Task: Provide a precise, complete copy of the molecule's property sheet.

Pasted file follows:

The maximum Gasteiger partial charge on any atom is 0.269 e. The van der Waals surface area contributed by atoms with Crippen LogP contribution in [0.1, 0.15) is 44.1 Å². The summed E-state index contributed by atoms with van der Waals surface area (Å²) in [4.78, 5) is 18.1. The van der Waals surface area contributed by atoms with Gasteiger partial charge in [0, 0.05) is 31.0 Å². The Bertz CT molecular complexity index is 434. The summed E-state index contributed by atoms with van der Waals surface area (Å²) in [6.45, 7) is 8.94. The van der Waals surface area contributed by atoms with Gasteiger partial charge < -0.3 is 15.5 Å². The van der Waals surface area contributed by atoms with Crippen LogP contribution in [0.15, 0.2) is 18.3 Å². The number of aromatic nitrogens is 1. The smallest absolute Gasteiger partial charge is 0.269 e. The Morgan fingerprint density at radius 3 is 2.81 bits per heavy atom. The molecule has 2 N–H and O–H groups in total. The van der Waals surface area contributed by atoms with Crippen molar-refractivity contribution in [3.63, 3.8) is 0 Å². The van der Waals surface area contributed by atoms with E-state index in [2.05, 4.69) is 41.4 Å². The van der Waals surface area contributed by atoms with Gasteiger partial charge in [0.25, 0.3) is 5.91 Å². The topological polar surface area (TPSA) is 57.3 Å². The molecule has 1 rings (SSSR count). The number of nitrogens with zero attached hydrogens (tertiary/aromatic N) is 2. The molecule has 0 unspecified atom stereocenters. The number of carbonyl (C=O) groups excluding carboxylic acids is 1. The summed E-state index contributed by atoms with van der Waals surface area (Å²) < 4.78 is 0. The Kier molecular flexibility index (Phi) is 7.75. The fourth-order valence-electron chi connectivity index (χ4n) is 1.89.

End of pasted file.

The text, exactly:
The maximum Gasteiger partial charge on any atom is 0.269 e. The van der Waals surface area contributed by atoms with Crippen LogP contribution in [0.1, 0.15) is 44.1 Å². The summed E-state index contributed by atoms with van der Waals surface area (Å²) in [4.78, 5) is 18.1. The van der Waals surface area contributed by atoms with Gasteiger partial charge in [0, 0.05) is 31.0 Å². The Bertz CT molecular complexity index is 434. The summed E-state index contributed by atoms with van der Waals surface area (Å²) in [6.45, 7) is 8.94. The van der Waals surface area contributed by atoms with Gasteiger partial charge < -0.3 is 15.5 Å². The van der Waals surface area contributed by atoms with Crippen LogP contribution in [0.15, 0.2) is 18.3 Å². The number of aromatic nitrogens is 1. The smallest absolute Gasteiger partial charge is 0.269 e. The Morgan fingerprint density at radius 3 is 2.81 bits per heavy atom. The molecule has 2 N–H and O–H groups in total. The van der Waals surface area contributed by atoms with Crippen molar-refractivity contribution in [3.63, 3.8) is 0 Å². The van der Waals surface area contributed by atoms with E-state index in [2.05, 4.69) is 41.4 Å². The van der Waals surface area contributed by atoms with Gasteiger partial charge in [0.25, 0.3) is 5.91 Å². The topological polar surface area (TPSA) is 57.3 Å². The molecule has 1 rings (SSSR count). The number of nitrogens with zero attached hydrogens (tertiary/aromatic N) is 2. The molecule has 0 unspecified atom stereocenters. The number of carbonyl (C=O) groups excluding carboxylic acids is 1. The summed E-state index contributed by atoms with van der Waals surface area (Å²) < 4.78 is 0. The Kier molecular flexibility index (Phi) is 7.75. The fourth-order valence-electron chi connectivity index (χ4n) is 1.89.